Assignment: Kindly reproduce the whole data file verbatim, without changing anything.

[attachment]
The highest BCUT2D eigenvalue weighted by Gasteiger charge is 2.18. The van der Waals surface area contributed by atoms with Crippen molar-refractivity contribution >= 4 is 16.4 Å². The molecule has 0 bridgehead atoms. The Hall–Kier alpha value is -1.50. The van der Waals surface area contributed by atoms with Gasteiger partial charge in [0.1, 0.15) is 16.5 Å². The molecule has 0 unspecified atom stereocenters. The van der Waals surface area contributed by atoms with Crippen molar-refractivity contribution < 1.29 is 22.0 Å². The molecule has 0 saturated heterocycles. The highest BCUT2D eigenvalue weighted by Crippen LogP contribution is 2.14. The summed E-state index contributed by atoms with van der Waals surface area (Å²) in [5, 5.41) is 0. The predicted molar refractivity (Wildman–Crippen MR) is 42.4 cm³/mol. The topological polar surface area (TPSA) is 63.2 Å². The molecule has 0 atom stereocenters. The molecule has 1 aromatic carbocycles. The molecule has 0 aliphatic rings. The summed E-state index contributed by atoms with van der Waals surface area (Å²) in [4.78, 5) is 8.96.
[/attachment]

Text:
The highest BCUT2D eigenvalue weighted by Gasteiger charge is 2.18. The van der Waals surface area contributed by atoms with Crippen molar-refractivity contribution >= 4 is 16.4 Å². The molecule has 0 bridgehead atoms. The Hall–Kier alpha value is -1.50. The van der Waals surface area contributed by atoms with Gasteiger partial charge in [0.1, 0.15) is 16.5 Å². The molecule has 0 unspecified atom stereocenters. The van der Waals surface area contributed by atoms with Crippen molar-refractivity contribution < 1.29 is 22.0 Å². The molecule has 0 saturated heterocycles. The highest BCUT2D eigenvalue weighted by Crippen LogP contribution is 2.14. The summed E-state index contributed by atoms with van der Waals surface area (Å²) in [5, 5.41) is 0. The predicted molar refractivity (Wildman–Crippen MR) is 42.4 cm³/mol. The topological polar surface area (TPSA) is 63.2 Å². The molecule has 0 atom stereocenters. The molecule has 1 aromatic carbocycles. The molecule has 0 aliphatic rings. The summed E-state index contributed by atoms with van der Waals surface area (Å²) in [4.78, 5) is 8.96.